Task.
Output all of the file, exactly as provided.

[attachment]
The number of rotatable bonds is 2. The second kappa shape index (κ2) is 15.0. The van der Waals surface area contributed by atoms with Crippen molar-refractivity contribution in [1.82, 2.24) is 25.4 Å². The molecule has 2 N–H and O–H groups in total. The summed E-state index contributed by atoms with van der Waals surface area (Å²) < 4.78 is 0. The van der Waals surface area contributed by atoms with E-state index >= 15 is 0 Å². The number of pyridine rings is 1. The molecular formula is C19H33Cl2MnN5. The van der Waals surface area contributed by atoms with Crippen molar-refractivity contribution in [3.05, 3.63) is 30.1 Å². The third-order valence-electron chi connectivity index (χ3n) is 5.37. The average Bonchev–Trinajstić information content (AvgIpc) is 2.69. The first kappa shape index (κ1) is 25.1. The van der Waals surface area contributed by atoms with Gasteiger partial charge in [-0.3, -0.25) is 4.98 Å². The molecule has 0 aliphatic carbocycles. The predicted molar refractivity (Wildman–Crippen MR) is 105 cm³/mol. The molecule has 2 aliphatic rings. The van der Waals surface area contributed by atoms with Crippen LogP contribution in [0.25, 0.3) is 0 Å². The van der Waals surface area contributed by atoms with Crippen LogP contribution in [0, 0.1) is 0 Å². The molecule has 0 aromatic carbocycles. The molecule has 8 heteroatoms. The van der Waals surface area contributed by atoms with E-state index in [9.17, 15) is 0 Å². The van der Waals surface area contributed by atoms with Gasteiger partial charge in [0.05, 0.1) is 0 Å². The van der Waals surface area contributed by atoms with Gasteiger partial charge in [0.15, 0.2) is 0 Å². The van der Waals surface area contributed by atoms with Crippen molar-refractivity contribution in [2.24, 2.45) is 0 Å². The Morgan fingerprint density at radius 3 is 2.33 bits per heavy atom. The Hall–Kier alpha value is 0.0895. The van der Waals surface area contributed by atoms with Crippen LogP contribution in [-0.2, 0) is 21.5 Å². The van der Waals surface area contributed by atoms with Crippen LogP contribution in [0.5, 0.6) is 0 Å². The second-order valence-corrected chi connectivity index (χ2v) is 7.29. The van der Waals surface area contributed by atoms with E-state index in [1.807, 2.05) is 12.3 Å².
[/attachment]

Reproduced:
The number of rotatable bonds is 2. The second kappa shape index (κ2) is 15.0. The van der Waals surface area contributed by atoms with Crippen molar-refractivity contribution in [1.82, 2.24) is 25.4 Å². The molecule has 2 N–H and O–H groups in total. The summed E-state index contributed by atoms with van der Waals surface area (Å²) < 4.78 is 0. The van der Waals surface area contributed by atoms with E-state index >= 15 is 0 Å². The number of pyridine rings is 1. The molecular formula is C19H33Cl2MnN5. The van der Waals surface area contributed by atoms with Crippen molar-refractivity contribution in [3.05, 3.63) is 30.1 Å². The third-order valence-electron chi connectivity index (χ3n) is 5.37. The average Bonchev–Trinajstić information content (AvgIpc) is 2.69. The first kappa shape index (κ1) is 25.1. The van der Waals surface area contributed by atoms with Gasteiger partial charge in [-0.3, -0.25) is 4.98 Å². The molecule has 0 aliphatic carbocycles. The predicted molar refractivity (Wildman–Crippen MR) is 105 cm³/mol. The molecule has 2 aliphatic rings. The van der Waals surface area contributed by atoms with Crippen LogP contribution in [0.25, 0.3) is 0 Å². The van der Waals surface area contributed by atoms with Crippen LogP contribution in [0, 0.1) is 0 Å². The molecule has 0 aromatic carbocycles. The molecule has 8 heteroatoms. The van der Waals surface area contributed by atoms with E-state index in [9.17, 15) is 0 Å². The van der Waals surface area contributed by atoms with Gasteiger partial charge in [0.05, 0.1) is 0 Å². The van der Waals surface area contributed by atoms with Gasteiger partial charge in [0.15, 0.2) is 0 Å². The van der Waals surface area contributed by atoms with Crippen molar-refractivity contribution in [2.24, 2.45) is 0 Å². The Morgan fingerprint density at radius 3 is 2.33 bits per heavy atom. The Hall–Kier alpha value is 0.0895. The van der Waals surface area contributed by atoms with Crippen LogP contribution in [-0.2, 0) is 21.5 Å². The van der Waals surface area contributed by atoms with Crippen LogP contribution in [0.5, 0.6) is 0 Å². The second-order valence-corrected chi connectivity index (χ2v) is 7.29. The van der Waals surface area contributed by atoms with E-state index in [1.807, 2.05) is 12.3 Å².